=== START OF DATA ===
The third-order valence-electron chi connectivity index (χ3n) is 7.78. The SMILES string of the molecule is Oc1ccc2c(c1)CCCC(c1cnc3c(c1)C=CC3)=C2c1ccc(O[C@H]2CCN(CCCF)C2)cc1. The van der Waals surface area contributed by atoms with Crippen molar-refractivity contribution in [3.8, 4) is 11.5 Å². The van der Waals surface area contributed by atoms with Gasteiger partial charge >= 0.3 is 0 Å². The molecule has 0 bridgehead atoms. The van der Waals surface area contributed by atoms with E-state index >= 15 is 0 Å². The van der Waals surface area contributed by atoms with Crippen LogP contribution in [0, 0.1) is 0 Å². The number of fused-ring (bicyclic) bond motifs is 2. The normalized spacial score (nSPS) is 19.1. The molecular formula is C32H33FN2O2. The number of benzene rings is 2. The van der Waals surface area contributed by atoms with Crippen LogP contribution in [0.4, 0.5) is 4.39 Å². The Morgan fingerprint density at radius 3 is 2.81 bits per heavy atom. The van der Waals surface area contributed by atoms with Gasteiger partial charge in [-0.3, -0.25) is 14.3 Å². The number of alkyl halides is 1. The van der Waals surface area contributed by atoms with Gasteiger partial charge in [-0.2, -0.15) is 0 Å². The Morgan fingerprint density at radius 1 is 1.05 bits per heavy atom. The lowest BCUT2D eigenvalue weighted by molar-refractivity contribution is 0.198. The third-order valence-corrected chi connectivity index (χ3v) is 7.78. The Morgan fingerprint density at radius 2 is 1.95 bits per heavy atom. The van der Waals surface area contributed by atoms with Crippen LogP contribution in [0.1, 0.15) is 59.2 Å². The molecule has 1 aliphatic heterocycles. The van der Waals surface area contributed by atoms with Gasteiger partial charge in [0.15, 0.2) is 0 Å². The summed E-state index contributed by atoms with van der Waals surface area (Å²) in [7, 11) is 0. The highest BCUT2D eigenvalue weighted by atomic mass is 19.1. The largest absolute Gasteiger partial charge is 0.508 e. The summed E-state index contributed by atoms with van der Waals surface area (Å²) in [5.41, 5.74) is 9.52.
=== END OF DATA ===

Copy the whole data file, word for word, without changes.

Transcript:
The third-order valence-electron chi connectivity index (χ3n) is 7.78. The SMILES string of the molecule is Oc1ccc2c(c1)CCCC(c1cnc3c(c1)C=CC3)=C2c1ccc(O[C@H]2CCN(CCCF)C2)cc1. The van der Waals surface area contributed by atoms with Crippen molar-refractivity contribution in [3.8, 4) is 11.5 Å². The van der Waals surface area contributed by atoms with Gasteiger partial charge >= 0.3 is 0 Å². The molecule has 0 bridgehead atoms. The van der Waals surface area contributed by atoms with E-state index >= 15 is 0 Å². The van der Waals surface area contributed by atoms with Crippen LogP contribution in [0, 0.1) is 0 Å². The number of fused-ring (bicyclic) bond motifs is 2. The normalized spacial score (nSPS) is 19.1. The molecular formula is C32H33FN2O2. The number of benzene rings is 2. The van der Waals surface area contributed by atoms with Crippen LogP contribution in [0.4, 0.5) is 4.39 Å². The Morgan fingerprint density at radius 3 is 2.81 bits per heavy atom. The van der Waals surface area contributed by atoms with Gasteiger partial charge in [-0.3, -0.25) is 14.3 Å². The number of alkyl halides is 1. The van der Waals surface area contributed by atoms with Gasteiger partial charge in [-0.2, -0.15) is 0 Å². The Morgan fingerprint density at radius 1 is 1.05 bits per heavy atom. The lowest BCUT2D eigenvalue weighted by molar-refractivity contribution is 0.198. The third-order valence-corrected chi connectivity index (χ3v) is 7.78. The Morgan fingerprint density at radius 2 is 1.95 bits per heavy atom. The van der Waals surface area contributed by atoms with Crippen LogP contribution in [0.1, 0.15) is 59.2 Å². The molecule has 1 aliphatic heterocycles. The van der Waals surface area contributed by atoms with Gasteiger partial charge in [0.15, 0.2) is 0 Å². The summed E-state index contributed by atoms with van der Waals surface area (Å²) in [7, 11) is 0. The highest BCUT2D eigenvalue weighted by atomic mass is 19.1. The largest absolute Gasteiger partial charge is 0.508 e. The summed E-state index contributed by atoms with van der Waals surface area (Å²) in [5.41, 5.74) is 9.52.